I think it's good. Everyone wants to see a little more personality in the series and understand what's going on when you're not working on the technical side and the competitive side. We're just trying to give a little bit of that back to the fans.
Q. Is it kind of a function that you guys are just in that area so much over this two and a half, three-week period that what else are you going to do, you're hanging out already?
SCOTT McLAUGHLIN: Just a couple of blokes chewing the fat.
JOSEF NEWGARDEN: There are times I don't know what he says.
SCOTT McLAUGHLIN: We did one at Barber and we were just talking about stuff and having a good time doing it.
TIM CINDRIC: If you go over there, he told Roger -- Roger asked him the other day which one was his, and he says the one with the pop plant out front.
SCOTT McLAUGHLIN: The P-O-P, the pop.
JOSEF NEWGARDEN: We all misunderstood him that night. No one understood him.
Q. Will, would you like to be included in future episodes?
JOSEF NEWGARDEN: Before Will answers, Will was specifically invited on to the show and turned us down.
WILL POWER: I just watched one episode and thought, hmm -- no, honestly, I'll go on there if you want.
JOSEF NEWGARDEN: His fee was too high apparently. We didn't know he had a fee to be honest.
WILL POWER: My wife said you don't need to be doing that, just focus on racing basically.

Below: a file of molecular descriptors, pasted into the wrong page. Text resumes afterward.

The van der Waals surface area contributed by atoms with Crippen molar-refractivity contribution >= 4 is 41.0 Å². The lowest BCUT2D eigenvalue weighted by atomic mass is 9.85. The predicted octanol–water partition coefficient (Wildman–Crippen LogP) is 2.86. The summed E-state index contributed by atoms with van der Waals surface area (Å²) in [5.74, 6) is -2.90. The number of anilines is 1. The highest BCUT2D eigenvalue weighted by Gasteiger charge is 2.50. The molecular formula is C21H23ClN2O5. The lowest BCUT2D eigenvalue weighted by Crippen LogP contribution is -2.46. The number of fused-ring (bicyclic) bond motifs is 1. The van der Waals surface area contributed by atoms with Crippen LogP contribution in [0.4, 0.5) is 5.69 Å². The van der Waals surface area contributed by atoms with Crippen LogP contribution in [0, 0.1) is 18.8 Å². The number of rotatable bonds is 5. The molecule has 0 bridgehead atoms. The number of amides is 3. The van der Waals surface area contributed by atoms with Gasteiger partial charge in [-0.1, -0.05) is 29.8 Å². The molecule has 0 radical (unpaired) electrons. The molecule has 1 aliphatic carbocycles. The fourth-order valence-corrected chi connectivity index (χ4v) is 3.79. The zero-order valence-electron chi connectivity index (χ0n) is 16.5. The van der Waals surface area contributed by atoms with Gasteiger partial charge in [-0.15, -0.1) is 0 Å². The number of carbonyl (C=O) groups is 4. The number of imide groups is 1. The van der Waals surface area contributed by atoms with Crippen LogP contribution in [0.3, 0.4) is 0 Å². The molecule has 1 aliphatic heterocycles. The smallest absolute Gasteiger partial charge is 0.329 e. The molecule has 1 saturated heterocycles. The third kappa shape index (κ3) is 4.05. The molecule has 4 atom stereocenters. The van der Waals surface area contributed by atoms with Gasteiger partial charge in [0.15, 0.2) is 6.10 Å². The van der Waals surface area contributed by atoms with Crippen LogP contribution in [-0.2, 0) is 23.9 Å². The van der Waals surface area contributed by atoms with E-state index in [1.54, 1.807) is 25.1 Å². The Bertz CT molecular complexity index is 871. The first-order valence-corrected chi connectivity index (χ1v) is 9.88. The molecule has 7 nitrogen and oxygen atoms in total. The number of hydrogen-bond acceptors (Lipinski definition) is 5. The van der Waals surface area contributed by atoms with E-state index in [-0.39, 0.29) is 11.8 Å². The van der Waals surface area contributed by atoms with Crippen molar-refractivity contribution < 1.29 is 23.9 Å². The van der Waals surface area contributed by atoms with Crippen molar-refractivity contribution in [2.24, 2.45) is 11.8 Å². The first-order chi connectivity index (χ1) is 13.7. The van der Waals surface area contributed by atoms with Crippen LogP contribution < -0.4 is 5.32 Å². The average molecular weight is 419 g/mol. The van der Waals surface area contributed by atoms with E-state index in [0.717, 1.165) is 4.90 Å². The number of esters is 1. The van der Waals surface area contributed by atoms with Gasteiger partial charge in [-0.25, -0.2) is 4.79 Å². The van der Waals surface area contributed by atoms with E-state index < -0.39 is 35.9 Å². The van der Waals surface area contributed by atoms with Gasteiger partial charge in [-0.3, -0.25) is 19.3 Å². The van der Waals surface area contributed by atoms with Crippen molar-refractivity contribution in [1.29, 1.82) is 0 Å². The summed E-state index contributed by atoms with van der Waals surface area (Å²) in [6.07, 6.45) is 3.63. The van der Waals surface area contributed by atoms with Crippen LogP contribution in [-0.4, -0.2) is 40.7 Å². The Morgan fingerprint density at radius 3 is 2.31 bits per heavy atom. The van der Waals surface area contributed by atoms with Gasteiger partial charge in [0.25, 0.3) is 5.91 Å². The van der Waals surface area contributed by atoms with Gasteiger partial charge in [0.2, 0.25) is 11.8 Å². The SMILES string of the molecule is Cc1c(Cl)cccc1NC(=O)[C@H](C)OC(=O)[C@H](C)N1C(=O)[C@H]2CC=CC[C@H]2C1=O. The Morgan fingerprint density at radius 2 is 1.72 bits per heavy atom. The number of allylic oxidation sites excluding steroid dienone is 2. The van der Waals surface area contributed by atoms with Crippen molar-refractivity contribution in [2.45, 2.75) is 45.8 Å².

JOSEF NEWGARDEN: Oh, so that was the story. I told you.
SCOTT McLAUGHLIN: We guessed it.
Q. I was looking back at last year's Fast Friday and there were several hairy moments on track where I think it was just drastic speed differences where guys almost got caught on track. Are you more mindful of that this year? Are you expecting there to be some instances like that with the boost and everybody sort of getting used to it?
JOSEF NEWGARDEN: Yeah, I think so. It's always trickier when you come out on Fast Friday. I think you can feel one way on Thursday and roll out to Friday and things are completely different and then you have the complexity of trying to understand the car, and you add in the wind like we're going to have today most likely in this afternoon, and it's difficult.
I think you could see some tough moments for some people. Hopefully it's smooth for the most part, and especially for us, but you've got to be ready for the unexpected around this place. I think the moment you think it's all smooth sailing is the moment it can turn around on you.
Being flexible is really important around here.
Q. For all the drivers or anyone that wants to answer, Sunday if you were able to get into the Fast 12, you now have to go potentially through three rounds at least of qualifying runs. You guys are just so much on the knife's edge when you goes are going through these runs. Given the fact that it used to be two, now it's three, do you guys like this change in the format? Would you rather it stay at two in the future?